Detail of Abigail Lee Kahilikia Romanchak's "Taxed," a screenprint on wood. The work is part of the "Mapped" exhibit at First Hawaiian Center.
Glass & maps
The Contemporary Museum at First Hawaiian Center houses two exhibits through May 27: "Boyd Sugiki: Elements," a collection of towering glass bottles; and "Mapped," a group show featuring the works of Gaye Chan, Vincent Goudreau, Wendy Kawabata, Jinja Kim, Joyce Kozloff, Maya Portner, Abigail Lee Kahilikia Romanchak, Laura Smith and Lori Uyehara.
Sugiki, who was born and raised in Hawaii, references architectural skylines of mosques and minarets he viewed in his travels. He designed his sculptures to scale on paper, and the show also displays works on paper to illustrate those cut-outs.
"Mapped" delves into the concept of coming to terms with one's place in the world. Portner combines geography with the human body, asking, among other questions, "Does my lymphatic system spread across Eastern Europe?" Kawabata and Goudreau create their own maps, and Kim and Uyehara comment on the fragility of the world. Works include digital images, drawings, paintings, sculpture, prints and fiber works.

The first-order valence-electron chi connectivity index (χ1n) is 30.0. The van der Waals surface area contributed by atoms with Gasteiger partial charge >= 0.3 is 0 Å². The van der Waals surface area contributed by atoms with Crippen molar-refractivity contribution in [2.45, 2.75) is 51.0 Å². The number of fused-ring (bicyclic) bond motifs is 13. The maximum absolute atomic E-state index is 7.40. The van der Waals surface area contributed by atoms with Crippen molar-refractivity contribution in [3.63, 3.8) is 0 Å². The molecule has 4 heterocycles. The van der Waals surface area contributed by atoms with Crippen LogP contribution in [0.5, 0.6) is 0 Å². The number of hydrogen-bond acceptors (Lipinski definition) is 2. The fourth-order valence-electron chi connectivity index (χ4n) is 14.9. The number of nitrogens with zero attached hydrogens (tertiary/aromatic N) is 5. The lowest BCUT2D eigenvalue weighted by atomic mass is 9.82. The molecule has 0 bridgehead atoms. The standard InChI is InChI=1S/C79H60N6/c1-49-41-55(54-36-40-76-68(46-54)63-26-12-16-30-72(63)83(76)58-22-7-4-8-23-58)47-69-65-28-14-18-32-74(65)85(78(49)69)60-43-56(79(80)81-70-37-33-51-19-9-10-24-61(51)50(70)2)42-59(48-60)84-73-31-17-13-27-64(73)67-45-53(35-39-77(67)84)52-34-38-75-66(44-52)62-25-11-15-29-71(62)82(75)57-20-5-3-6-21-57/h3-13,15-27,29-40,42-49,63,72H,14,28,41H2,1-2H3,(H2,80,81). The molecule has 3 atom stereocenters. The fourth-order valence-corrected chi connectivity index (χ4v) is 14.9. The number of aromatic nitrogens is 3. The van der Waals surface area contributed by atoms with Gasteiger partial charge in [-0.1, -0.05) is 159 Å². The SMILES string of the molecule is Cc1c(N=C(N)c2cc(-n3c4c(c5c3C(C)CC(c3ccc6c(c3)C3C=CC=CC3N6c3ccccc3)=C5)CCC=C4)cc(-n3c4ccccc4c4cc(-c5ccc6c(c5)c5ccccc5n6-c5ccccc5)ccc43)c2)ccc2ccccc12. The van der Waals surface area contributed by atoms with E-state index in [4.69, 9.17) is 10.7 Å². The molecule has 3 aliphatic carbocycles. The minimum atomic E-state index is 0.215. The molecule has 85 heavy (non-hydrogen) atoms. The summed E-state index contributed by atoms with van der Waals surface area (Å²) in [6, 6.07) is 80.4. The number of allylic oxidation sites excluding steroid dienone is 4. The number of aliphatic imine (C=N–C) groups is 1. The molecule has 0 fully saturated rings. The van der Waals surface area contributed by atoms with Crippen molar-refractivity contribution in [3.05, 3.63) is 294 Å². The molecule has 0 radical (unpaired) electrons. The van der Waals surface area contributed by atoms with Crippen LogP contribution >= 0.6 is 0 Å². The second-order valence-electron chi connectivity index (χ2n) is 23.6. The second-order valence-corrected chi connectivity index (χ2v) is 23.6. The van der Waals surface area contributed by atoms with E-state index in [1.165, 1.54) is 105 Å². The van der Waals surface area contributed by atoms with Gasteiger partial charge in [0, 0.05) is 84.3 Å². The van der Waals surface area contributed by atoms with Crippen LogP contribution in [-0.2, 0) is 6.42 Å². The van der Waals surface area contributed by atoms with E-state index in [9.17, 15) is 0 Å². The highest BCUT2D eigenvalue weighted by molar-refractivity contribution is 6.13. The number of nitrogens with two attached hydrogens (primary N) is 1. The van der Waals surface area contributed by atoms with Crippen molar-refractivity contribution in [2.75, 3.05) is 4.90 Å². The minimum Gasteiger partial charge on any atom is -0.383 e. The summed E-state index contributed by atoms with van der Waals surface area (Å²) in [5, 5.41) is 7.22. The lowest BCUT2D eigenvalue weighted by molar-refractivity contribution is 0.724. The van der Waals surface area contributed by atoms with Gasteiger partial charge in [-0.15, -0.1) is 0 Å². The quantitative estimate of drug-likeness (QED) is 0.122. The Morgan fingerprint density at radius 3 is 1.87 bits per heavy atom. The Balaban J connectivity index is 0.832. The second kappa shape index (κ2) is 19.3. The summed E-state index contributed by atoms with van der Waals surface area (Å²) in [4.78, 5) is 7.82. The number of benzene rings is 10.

The Contemporary Museum at First Hawaiian Center, at 999 Bishop St., is open 8:30 a.m. to 4 p.m. Mondays to Thursdays and until 6 p.m. Fridays. Call 526-1322 or visit tcmhi.org.
"What She Took with Her: Blue Wedding Shoes" by Laura Smith, executive director of the Honolulu Printmakers, is a woodcut collograph with vintage map.
Gaye Chan's digital ink print is titled "On Mobility." Chan is chair of University of Hawaii-Manoa's Department of Art and Art History.
A blown glass sculpture by Boyd Sugiki, also on display at First Hawaiian Center. His "Elements" exhibit includes a collection of the towering glass works.